Billie Eilish isn’t problematic — your obsession with her sexuality is

El nuevo color de cabello de Billie Eilish, según se reveló en Instagram (Billie Eilish)
El nuevo color de cabello de Billie Eilish, según se reveló en Instagram (Billie Eilish)

Billie Eilish, the 19-year-old singer-songwriter known for hits like Bad Guy and Therefore I Am, is at the center of controversy yet again. The issue stems from recent imagery in her Lost Cause music video, where Eilish is surrounded by beautiful young women. She’s pictured in silk pajamas in a slumber party-type situation, touching and dancing with these women and sticking out her tongue. She recently posted a still from the video with a caption that said “i love girls”, and TikTok and Instagram went wild.

So where does the controversy come from? Mainly, it comes from people claiming that Eilish is “queer-baiting”, which refers to a marketing practice where queerness and same-sex attraction and romance are implied, but never actually depicted. Comments underneath the video still on Instagram are brutal, saying if Billie doesn’t come out that she’s “literally queer-baiting” while citing her supposedly “erotic” imagery and the release of the video during Pride Month. But Billie Eilish has never spoken publicly about her sexuality, and she doesn’t owe an explanation to anyone.

There’s nothing sexual about a sleepover-themed music video, or with friendly intimacy between two women. I kiss my female friends platonically, and have taken photos doing so. So why are we demanding an explanation from a 19-year-old for sticking out her tongue and saying she loves girls? Perhaps she’s exploring her sexuality (at 19, many of us were doing so); perhaps she’s simply close with her friends and loves spending time with them. Despite her song, she’s not the bad guy here.

Social media can be a wonderful connecting force, but many of us forget that brands, musicians, and influencers use it as a tool to advertise themselves. When you see photos of them every day, it’s easy to feel that you know celebrities on a personal level, but those feelings of intimacy are usually carefully manufactured to increase income, audience, and profit. That’s how the industry works. Billie Eilish is not your friend; she’s a celebrity you keep up with. She doesn’t know you, she doesn’t owe you explanations about her most private thoughts and feelings, and you don’t know if she kisses girls behind closed doors. To demand that kind of knowledge is incredibly problematic.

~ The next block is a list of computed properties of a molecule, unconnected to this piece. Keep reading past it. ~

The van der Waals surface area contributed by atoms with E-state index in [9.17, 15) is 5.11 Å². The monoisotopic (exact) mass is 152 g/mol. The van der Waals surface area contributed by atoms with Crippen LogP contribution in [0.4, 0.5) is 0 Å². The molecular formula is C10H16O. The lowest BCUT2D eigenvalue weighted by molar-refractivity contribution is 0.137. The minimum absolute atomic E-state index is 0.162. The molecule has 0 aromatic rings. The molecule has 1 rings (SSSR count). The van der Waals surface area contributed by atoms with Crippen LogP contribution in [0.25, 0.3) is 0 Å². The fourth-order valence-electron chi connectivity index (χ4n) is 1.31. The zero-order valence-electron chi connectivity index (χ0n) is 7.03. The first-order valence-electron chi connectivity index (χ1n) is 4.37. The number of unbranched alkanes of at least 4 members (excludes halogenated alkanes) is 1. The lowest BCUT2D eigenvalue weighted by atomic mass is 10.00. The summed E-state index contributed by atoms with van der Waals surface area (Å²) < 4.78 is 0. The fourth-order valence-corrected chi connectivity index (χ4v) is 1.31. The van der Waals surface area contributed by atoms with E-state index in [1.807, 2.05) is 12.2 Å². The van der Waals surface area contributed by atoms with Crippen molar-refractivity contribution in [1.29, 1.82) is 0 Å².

Remember what you’re actually doing when you try to pressure Eilish to “set the record straight” on her sexuality because she made one music video. You are asking that a complete stranger out themselves because they have a platform. That’s arguably an act of violence, celebrity or not, heterosexual or otherwise.

At 19, I swore up and down I was straight despite experimenting, exploring, and experiencing same-sex attraction. At 22, I’m comfortable enough to live my life as an unapologetic queer woman. Billie Eilish deserves the same time and space to explore herself and her potential queerness, and I can’t imagine doing so in front of the whole world at her age. Queerness still carries stigma, and everyone deserves to come out in their own time and at their own pace. A lot of what is being said to Eilish in the name of satiating curiosity is beyond invasive.

Ultimately, it doesn’t matter if Eilish is queer or is just enjoying the unique intimacy of female friendship, which isn’t inherently queer-baiting. What does matter is assuring she has the space to explore sex and sexuality on a normal teenage timeline, and to figure out who she is for herself. No one expects straight people to announce their sexuality or explain it — and if Eilish were to come out, it should be on her own terms. Respect her autonomy, her choices, and her right to privacy and exploration; otherwise you can’t call yourself a fan.

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